If you iron several times a month, an ironing board is a useful tool to have around the house. If you iron only a few times a year, however, or if you have limited storage space, it may not make sense to own an ironing board. Fortunately, nearly any flat surface can be turned into a spot for ironing in a pinch, as long as you protect the surface with a thick towel or ironing cloth.
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As long as your floor is flat and clean, and you adequately protect it from the heat of the ironing board, you can use it to iron on. Sweep or mop the floor, and then put down a wool blanket, thick towel or other cloth protector. For better protection, use an ironing blanket; they're specifically designed to stop the scorching heat and steam of the iron from damaging your floor.
The ancestor of the ironing board was a simple board. Balance a sturdy board on two chairs and drape a protective cloth over it. If you don't have sturdy chairs to balance your board on, put it up on two sawhorses or two tables. Alternatively, balance the board between your kitchen counter and your island.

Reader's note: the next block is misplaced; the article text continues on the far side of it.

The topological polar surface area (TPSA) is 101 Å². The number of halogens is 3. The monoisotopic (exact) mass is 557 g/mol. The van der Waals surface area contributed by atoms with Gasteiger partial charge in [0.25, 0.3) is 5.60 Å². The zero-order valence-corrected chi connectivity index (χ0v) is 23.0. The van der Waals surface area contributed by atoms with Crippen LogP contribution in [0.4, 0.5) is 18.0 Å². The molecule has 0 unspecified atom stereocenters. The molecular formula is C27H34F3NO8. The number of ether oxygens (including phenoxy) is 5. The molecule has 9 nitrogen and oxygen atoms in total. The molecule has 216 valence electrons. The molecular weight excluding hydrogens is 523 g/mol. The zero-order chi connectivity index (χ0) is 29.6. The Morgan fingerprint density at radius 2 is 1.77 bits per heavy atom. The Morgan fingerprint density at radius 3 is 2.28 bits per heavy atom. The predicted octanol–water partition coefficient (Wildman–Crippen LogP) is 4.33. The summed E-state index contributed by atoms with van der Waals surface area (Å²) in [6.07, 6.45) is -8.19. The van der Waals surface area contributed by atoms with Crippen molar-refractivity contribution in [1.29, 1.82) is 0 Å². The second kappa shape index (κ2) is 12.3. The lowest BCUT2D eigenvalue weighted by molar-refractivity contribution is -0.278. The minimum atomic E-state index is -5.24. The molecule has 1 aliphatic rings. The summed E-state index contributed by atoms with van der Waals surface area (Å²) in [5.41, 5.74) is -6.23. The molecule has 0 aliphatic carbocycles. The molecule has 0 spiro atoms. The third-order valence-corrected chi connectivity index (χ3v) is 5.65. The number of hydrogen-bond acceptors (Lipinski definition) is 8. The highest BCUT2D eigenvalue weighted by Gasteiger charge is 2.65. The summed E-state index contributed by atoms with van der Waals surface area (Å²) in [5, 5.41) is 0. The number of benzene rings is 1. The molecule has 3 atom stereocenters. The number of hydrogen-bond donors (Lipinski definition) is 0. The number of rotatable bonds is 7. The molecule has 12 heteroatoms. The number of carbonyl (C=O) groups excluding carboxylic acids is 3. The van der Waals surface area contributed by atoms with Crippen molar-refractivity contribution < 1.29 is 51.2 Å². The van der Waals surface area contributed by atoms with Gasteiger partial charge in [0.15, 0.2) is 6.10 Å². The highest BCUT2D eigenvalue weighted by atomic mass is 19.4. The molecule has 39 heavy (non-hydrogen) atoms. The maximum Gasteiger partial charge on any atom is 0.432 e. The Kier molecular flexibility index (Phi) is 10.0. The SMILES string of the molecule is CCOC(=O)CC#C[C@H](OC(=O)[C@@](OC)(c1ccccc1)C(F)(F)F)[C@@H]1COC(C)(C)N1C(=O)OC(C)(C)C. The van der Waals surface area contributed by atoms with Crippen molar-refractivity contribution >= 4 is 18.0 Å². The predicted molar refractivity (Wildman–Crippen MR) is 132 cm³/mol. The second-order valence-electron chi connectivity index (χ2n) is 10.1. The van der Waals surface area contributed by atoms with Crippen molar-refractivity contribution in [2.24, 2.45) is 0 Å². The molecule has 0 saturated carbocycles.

If a table is at a comfortable height and reasonably sturdy, it can make a perfectly serviceable ironing board. Use an ironing blanket on top of it as you would with the floor. Alternately, buy a tabletop ironing board. These small ironing boards have tiny legs that make them more portable, but come equipped with an iron rest, foam pad and cloth cover just like full-size ironing boards.
An Ironing Bag
For the ultimate in space saving, buy an ironing bag. This small bag stores your iron when it's not in use. When you want to iron, remove the iron and unfold the bag. It becomes a flat ironing pad that you can place anywhere: on top of a washing machine, on a table or board, even on the floor.